It’s that familiar time of year again: the air is chillier, the leaves are golden and if you listen closely, you can almost hear Mariah Carey in the near distance. Thanksgiving is here!

We all, of course, know the traditions we celebrate on Nov. 25 – the roasted turkey, the bowls of mashed potatoes and enough cranberry sauce to drown in. But let’s take a journey to understand the historical origins of this holiday and its crucial meaning in the story of America.

To take us back to the early days of America, Plymouth colony was founded in 1620 by Puritan separatists. It was to be a new colony designed to cater to their religious views and customs. The voyage on the Mayflower was not easy, but even less so was establishing life on the beach of Plymouth. 

The conditions were difficult. The first winter proved challenging as the Pilgrims tried to survive whilst dealing with the terrain, weather, lack of food and disease. The Abenaki tribe was the group nearby of the Pilgrims, and they ended up being the ones who taught the Europeans how to harvest corn, which became a novel crop for them. The Native Americans also taught the Pilgrims the basics of survival on the New England coast, teaching skills like catching fish and setting up farms in the new land. This remains one of the few examples of natives and settlers working together towards a common good.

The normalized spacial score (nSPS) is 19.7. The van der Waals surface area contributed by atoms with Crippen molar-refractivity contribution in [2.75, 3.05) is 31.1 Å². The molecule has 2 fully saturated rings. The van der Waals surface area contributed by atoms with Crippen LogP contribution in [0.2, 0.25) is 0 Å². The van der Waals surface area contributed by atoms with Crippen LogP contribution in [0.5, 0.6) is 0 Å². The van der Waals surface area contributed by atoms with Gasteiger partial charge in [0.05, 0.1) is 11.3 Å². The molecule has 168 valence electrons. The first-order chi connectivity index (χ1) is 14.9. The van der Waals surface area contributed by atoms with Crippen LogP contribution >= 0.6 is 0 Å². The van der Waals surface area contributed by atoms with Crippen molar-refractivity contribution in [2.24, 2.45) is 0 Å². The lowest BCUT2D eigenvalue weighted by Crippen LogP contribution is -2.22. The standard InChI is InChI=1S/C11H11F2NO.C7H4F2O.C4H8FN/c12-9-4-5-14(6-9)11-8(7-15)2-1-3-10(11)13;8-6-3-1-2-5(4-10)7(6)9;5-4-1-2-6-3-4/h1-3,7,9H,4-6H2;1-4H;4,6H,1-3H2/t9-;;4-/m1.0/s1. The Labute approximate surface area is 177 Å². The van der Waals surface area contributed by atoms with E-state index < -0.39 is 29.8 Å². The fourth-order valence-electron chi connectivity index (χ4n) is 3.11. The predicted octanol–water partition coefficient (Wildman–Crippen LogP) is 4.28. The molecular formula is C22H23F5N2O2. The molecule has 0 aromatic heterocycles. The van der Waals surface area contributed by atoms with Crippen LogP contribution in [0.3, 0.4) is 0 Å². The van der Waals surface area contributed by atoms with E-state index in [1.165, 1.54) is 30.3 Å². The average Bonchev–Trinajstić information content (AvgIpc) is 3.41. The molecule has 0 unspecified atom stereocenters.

This cooperation would become the roots of our holiday today. After the first corn harvest, with the help of the natives proved plentiful, the appointed governor, William Bradford, organized a celebration between members of the Abenaki tribe and the Pilgrims. This would be known as the first Thanksgiving. 

Their meal no doubt looked different from ours. For one thing, there were probably more meats on the table than just turkey. Edward Winslow, a member of the colony recorded the following: 

“Our harvest being gotten in, our governor sent four men on fowling, that so we might after a special manner rejoice together after we had gathered the fruits of our labors; they four in one day killed as much fowl, as with a little help beside, served the Company almost a week.” 

The aforementioned fowling could have included any animals found in the woods, including deer, turkey, duck and others. After all, this was a feast for the colony and for the local tribe, the tables had to be plentiful. One too could imagine that additional food was whatever the Pilgrims had harvested that year, including corn, along with Native American foods.

And so this year as we sit around our dining room tables, in our warm homes and opinionated family members, let us remember the real hardships of the first Thanksgiving in our history and give an extra thanks for this holiday and the opportunity it presents us to give thanks and refocus on what’s important in life.


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